Her father forbids her from joining the military, inexplicable considering he’d raised her to be a “warrior princess.” MacKenna turns to her grandmother—who arms her with an ammo crate containing her mother’s personal effects from the war. Hidden in the crate’s false bottom is a journal, one her mom stashed there hours before her death.

While MacKenna untangles the secrets of her parents’ tragic love story, her own life unravels. Dad’s behavior becomes erratic, her best friend grows distant and even hostile, and a boy from her past returns—with a life-threatening secret of his own.

If ever a girl needed her mother, it’s now.

The pen might be mightier than the sword, but are a mother’s words strong enough to slice through years of hidden pain? Can those words reach through the battlefields of the past to change MacKenna’s future?

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Free Fiction Friday: The Worlds of War

 

Continuing with the military theme this week. If you like fiction that takes place during the World Wars, check out this giveaway from some very talented historical authors.

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Free (Non)Fiction Friday: Blogging Airborne

In 1988, as a very young and very green second lieutenant, I secured a slot to the US Army Airborne School at Fort Benning, Georgia. This memoir is merely one of the results.

Something a little bit different this week, since it’s November and Veterans Day is right around the corner. Let’s have a little free nonfiction.

I’ve reformatted my Blogging Airborne series for e-readers (Kindle, Nook, your phone, etc.). Thanks to BookFunnel, you can download it directly to your favorite device.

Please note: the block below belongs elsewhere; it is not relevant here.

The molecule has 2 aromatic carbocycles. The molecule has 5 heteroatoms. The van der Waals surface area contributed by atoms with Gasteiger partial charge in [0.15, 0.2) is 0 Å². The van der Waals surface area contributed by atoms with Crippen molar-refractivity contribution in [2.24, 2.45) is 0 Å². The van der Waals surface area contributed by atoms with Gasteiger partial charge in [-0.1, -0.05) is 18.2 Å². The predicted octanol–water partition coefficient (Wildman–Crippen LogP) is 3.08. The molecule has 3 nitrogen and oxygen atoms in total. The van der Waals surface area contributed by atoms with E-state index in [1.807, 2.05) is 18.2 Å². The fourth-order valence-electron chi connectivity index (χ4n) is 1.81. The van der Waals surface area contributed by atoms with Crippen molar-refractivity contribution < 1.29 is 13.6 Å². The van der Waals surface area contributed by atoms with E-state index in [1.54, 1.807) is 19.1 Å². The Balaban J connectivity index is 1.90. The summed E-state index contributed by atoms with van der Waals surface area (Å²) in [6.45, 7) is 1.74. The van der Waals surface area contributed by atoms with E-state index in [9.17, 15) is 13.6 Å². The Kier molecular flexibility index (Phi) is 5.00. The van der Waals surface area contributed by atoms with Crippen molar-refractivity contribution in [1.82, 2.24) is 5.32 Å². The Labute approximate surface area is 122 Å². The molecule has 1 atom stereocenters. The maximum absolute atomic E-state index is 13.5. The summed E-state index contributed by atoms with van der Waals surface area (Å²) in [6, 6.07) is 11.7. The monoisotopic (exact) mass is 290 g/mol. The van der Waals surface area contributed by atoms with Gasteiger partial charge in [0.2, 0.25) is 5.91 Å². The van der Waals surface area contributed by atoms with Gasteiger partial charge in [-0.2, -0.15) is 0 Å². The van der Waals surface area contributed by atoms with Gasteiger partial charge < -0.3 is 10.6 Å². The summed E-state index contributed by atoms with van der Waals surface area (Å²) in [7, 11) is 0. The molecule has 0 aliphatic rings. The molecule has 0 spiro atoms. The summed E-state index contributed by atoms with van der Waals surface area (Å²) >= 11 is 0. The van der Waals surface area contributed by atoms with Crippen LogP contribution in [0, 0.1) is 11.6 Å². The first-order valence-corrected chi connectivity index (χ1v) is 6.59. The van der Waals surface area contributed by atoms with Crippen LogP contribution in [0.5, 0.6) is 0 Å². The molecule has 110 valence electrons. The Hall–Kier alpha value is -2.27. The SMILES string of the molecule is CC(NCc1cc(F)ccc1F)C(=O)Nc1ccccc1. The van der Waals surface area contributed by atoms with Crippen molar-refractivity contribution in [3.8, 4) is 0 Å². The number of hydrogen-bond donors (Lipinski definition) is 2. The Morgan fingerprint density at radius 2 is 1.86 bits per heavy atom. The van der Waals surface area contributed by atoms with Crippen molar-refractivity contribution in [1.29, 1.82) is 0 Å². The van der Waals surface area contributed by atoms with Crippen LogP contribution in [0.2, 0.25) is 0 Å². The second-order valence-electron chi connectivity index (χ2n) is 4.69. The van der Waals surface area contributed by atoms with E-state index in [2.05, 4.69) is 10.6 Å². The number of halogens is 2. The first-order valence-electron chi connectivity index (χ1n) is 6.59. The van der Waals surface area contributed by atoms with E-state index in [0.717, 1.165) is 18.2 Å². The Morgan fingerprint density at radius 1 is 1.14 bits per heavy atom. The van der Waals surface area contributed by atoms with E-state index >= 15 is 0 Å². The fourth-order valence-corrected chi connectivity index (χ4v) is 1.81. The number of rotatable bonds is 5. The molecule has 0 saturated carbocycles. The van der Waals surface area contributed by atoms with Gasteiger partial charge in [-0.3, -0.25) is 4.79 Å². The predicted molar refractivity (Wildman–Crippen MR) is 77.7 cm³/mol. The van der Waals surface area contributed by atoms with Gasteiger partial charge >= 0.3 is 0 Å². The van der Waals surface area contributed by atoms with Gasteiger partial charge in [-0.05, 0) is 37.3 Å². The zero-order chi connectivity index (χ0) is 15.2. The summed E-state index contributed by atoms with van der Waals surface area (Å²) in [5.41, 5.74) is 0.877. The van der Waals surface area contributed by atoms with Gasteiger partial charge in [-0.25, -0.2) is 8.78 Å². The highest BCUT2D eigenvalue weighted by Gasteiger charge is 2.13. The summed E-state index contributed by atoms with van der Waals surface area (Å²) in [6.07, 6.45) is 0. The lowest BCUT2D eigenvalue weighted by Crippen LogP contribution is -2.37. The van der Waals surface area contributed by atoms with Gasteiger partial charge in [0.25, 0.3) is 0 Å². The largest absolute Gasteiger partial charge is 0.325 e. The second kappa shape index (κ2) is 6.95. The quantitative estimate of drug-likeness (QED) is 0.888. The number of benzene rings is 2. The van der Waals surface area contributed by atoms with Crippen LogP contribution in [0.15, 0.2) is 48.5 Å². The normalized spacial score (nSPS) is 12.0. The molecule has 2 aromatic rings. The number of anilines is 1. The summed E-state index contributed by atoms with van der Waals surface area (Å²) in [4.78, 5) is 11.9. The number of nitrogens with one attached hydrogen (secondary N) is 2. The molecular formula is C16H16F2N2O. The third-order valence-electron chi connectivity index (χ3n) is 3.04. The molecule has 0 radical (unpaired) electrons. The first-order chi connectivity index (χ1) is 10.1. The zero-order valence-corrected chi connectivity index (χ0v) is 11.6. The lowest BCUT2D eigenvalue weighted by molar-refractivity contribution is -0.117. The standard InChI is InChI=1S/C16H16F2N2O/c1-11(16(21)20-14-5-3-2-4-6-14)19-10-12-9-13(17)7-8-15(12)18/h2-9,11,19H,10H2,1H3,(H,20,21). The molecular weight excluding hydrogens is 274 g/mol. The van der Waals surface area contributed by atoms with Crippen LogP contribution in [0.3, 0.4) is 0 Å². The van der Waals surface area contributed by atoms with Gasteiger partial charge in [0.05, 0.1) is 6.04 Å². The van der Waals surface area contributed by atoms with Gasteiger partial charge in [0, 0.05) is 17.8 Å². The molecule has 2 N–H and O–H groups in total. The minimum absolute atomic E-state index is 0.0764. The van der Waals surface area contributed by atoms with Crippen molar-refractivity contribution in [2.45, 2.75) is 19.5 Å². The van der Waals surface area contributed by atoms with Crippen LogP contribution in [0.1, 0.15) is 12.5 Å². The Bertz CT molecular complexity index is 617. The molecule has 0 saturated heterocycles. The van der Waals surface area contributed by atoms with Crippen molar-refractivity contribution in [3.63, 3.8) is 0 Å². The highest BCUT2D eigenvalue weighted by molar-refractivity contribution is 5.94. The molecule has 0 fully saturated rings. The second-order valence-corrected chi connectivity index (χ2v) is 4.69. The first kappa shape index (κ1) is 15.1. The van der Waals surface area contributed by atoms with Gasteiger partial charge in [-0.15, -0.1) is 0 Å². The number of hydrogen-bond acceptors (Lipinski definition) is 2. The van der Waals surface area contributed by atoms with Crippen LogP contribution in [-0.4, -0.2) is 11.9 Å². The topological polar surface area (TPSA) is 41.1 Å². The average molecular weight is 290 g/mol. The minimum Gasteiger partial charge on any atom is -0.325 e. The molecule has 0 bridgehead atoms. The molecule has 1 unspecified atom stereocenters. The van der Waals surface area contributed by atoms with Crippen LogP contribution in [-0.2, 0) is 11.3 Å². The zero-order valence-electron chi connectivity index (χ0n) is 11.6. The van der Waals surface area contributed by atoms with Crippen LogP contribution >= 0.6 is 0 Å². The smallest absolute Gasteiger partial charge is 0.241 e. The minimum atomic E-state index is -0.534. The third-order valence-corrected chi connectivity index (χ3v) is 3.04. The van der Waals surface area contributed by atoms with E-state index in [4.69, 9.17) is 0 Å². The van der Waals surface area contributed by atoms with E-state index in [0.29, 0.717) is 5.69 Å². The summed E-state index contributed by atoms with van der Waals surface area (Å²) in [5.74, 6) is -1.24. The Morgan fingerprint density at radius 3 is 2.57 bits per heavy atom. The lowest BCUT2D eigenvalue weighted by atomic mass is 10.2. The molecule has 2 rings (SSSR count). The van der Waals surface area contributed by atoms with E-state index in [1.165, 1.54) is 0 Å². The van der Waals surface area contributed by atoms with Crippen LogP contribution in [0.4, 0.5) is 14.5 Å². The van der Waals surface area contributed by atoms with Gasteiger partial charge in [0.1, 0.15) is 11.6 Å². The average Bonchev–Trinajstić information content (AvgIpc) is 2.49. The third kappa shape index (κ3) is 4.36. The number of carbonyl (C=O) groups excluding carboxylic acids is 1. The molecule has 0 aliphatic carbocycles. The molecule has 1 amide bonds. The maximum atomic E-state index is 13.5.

Of course, you can always read it here on my blog. It’s not going anywhere.

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Free Fiction Friday: A Most Marvelous Pair of Boots

This week, I’m offering up a retelling of Puss in Boots. A Most Marvelous Pair of Boots was first published in Issue #1 of Timeless Tales Magazine.

It starts something like this:

It was during the wedding feast, when the air was heavy with roast goose and red wine, that Mirabella realized they’d all been duped by a cat.

Her new husband, the Marquis of Carabas, was sitting to her right, his teeth tearing goose flesh, grease coating his lips. She shuddered and pushed away thoughts of the marriage bed. Her father, the king, was well into his cups and tore at his food as if to mimic his new son-in-law. He slapped the marquis on the back and praised heaven that—at long last—Mirabella had found herself a husband.

At long last, indeed.

Read the rest here. If you enjoy fairy tale retellings, be sure to check out the other stories at Timeless Tales.

If you enjoyed this little tale of mine, you might like my other retellings, collected in Straying from the Path.